Calling all middle-school writers – this looks like a great opportunity!
October 19, 2011-Lois Youngen, president of the All-American Girls Professional Baseball League Players Association (AAGPBL-PA), today announced a writers contest open to students in grades 6, 7, and 8 in the United States and Canada. The contest, “Batter Up!,” challenges students to write 500- to 750-word essays that explore the legacy of the AAGPBL. The Grand Prize is a trip for two to the 2012 AAGPBL reunion in Syracuse and Cooperstown, New York.
Youngen, who is a professor emeritus at the University of Oregon, made the announcement from San Diego, California, where the AAGPBL-PA is holding its 2011 reunion today through Sunday. “We want to encourage young people to reflect upon the legacy of our league,” said Youngen. “Many of our members became teachers after our playing days, so we know how curious and creative young people can be. We’re inviting them to do a little research about our league and to consider its impact.”
Specifically, students will be required to answer one of three questions:
1. Why was the AAGPBL important to the history of girls and women in the United States and Canada?
2. Why do you think it’s important that people remember the All-American Girls Professional Baseball League years from now?
3. Which All-American Girls Professional Baseball League player (living or dead) do you wish you could meet, and why?
All entries should be made electronically on an entry form available at a special section of the Players Association Web site: www.aagpbl.org/index.cfm/contest. The entry deadline is March 18, 2012, during Women’s History Month, and all winners will be contacted on or about May 30, 2012. The winners also will be announced on the Web site. Besides the Grand Prize Winner, who will attend the AAGPBL Players Association reunion from September 12-16, 2012, there will be four Runners-Up, each of whom will receive an AAGPBL prize pack with league memorabilia including a collectible baseball and bat signed by former players. Winners who list a sponsoring teacher on their entry forms also will win one or more age-appropriate books for that teacher’s classroom, along with a DVD of the film, A League of their Own. The essays of the Grand Prize Winner and the Runners-Up will be posted on the AAGPBL Web site at aagpbl.org/contest by fall 2012.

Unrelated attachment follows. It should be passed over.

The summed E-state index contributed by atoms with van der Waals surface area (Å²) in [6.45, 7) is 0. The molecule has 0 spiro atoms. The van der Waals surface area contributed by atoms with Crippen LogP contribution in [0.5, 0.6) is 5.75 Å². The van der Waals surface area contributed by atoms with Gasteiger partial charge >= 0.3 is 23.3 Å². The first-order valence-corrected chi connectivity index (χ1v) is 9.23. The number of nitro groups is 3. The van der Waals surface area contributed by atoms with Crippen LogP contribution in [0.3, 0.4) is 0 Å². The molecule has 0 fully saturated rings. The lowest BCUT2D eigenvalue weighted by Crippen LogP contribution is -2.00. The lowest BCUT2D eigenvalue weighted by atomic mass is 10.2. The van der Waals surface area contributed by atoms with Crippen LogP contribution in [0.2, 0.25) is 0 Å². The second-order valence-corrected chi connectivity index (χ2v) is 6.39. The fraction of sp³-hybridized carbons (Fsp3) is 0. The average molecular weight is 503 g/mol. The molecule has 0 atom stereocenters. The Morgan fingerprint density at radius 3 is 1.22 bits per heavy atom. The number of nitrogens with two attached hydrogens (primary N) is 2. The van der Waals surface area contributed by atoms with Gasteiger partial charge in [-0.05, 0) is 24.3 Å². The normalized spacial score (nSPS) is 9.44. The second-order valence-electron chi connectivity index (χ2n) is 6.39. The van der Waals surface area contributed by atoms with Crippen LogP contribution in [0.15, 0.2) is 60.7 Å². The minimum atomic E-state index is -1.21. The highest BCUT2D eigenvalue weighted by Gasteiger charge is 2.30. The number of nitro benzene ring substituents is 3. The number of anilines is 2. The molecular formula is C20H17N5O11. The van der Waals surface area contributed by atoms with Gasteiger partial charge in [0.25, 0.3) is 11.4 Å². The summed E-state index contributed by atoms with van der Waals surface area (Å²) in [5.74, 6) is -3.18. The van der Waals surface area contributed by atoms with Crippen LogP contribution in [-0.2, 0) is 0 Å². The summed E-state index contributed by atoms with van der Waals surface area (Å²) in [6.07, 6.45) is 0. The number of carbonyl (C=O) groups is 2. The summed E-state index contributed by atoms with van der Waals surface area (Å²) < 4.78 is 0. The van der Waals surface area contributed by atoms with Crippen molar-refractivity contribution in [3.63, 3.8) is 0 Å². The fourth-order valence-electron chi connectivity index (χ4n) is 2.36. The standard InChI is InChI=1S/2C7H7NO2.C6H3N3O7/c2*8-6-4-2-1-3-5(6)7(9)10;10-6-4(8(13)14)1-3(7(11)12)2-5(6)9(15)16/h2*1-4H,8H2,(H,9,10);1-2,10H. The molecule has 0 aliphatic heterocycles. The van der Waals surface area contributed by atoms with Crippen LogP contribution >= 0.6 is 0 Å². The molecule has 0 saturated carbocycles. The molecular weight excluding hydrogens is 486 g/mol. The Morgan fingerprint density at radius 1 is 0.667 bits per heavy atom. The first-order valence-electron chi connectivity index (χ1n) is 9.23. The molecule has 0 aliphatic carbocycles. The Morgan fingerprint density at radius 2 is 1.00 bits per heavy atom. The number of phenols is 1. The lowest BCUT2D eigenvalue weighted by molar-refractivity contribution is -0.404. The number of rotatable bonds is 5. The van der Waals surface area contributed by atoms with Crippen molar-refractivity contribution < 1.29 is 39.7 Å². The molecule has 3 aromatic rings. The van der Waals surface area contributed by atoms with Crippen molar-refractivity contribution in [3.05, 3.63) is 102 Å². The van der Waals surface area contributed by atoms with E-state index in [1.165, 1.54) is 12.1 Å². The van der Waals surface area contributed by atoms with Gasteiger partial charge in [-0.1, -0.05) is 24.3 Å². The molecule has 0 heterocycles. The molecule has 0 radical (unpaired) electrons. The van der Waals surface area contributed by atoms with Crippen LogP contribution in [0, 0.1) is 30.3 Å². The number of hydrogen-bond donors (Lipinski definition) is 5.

2012 will mark the 20th anniversary of the film, A League of Their Own, which brought the AAGPBL unprecedented public recognition almost 40 years after its demise. The league was started in 1943 by Chicago Cubs owner Philip K. Wrigley as a wartime contingency, in case the major leagues shut down for the duration of World War II. It thrived and survived through 1954, growing to encompass 10 teams and attracting almost one million fans during its peak year of 1948.
More than 600 young women from the United States and Canada made their mark in the AAGPBL, including pitching sensation Jean Faut, who threw two perfect games; first basewoman Dorothy Kamenshek, a slugger who was recruited by a men’s minor league team; and standout catcher Mary “Bonnie” Baker, who later stumped a panel trying to determine her career on the TV show, “What’s My Line.” Teams were centered in Midwestern cities in Illinois, Indiana, Michigan, Wisconsin, and Minnesota, while rookie touring teams barnstormed across the Midwest, South, and East, playing in Yankee Stadium and Griffith Stadium.
After their time in the league, players went on to become teachers, mothers, business owners, coaches, doctors, physical therapists, even professional bowlers and golfers. Today some 150 players survive.